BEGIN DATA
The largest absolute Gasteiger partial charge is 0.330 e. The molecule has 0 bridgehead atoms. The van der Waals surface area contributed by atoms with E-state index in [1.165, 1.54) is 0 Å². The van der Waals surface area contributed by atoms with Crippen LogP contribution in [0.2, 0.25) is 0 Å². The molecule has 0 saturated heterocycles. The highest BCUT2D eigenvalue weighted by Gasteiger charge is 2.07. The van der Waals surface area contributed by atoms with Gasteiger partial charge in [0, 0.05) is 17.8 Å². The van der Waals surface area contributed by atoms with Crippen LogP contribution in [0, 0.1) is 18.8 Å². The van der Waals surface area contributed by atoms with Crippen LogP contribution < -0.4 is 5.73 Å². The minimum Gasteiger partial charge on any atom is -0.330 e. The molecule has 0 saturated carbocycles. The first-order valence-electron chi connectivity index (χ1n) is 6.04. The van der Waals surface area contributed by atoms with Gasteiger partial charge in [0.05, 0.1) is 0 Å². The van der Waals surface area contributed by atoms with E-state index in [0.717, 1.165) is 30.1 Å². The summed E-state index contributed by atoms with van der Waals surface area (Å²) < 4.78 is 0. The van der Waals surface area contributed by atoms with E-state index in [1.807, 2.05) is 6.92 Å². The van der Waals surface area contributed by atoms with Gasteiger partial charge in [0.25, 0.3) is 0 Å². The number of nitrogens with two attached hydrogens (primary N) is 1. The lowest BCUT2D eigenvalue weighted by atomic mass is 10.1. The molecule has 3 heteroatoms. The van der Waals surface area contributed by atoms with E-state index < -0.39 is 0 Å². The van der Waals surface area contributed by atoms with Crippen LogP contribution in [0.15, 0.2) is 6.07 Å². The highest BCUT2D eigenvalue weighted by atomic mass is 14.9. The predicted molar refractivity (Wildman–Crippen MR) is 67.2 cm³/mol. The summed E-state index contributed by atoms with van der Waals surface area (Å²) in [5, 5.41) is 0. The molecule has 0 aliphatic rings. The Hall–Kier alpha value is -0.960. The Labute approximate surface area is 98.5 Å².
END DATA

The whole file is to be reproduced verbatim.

The largest absolute Gasteiger partial charge is 0.330 e. The molecule has 0 bridgehead atoms. The van der Waals surface area contributed by atoms with E-state index in [1.165, 1.54) is 0 Å². The van der Waals surface area contributed by atoms with Crippen LogP contribution in [0.2, 0.25) is 0 Å². The molecule has 0 saturated heterocycles. The highest BCUT2D eigenvalue weighted by Gasteiger charge is 2.07. The van der Waals surface area contributed by atoms with Gasteiger partial charge in [0, 0.05) is 17.8 Å². The van der Waals surface area contributed by atoms with Crippen LogP contribution in [0, 0.1) is 18.8 Å². The van der Waals surface area contributed by atoms with Crippen LogP contribution < -0.4 is 5.73 Å². The minimum Gasteiger partial charge on any atom is -0.330 e. The molecule has 0 saturated carbocycles. The first-order valence-electron chi connectivity index (χ1n) is 6.04. The van der Waals surface area contributed by atoms with Gasteiger partial charge in [0.05, 0.1) is 0 Å². The van der Waals surface area contributed by atoms with E-state index in [0.717, 1.165) is 30.1 Å². The summed E-state index contributed by atoms with van der Waals surface area (Å²) < 4.78 is 0. The van der Waals surface area contributed by atoms with E-state index in [1.807, 2.05) is 6.92 Å². The van der Waals surface area contributed by atoms with Gasteiger partial charge in [0.25, 0.3) is 0 Å². The number of nitrogens with two attached hydrogens (primary N) is 1. The lowest BCUT2D eigenvalue weighted by atomic mass is 10.1. The molecule has 3 heteroatoms. The van der Waals surface area contributed by atoms with E-state index < -0.39 is 0 Å². The van der Waals surface area contributed by atoms with Crippen LogP contribution in [0.15, 0.2) is 6.07 Å². The highest BCUT2D eigenvalue weighted by atomic mass is 14.9. The predicted molar refractivity (Wildman–Crippen MR) is 67.2 cm³/mol. The summed E-state index contributed by atoms with van der Waals surface area (Å²) in [5, 5.41) is 0. The molecule has 0 aliphatic rings. The Hall–Kier alpha value is -0.960. The Labute approximate surface area is 98.5 Å².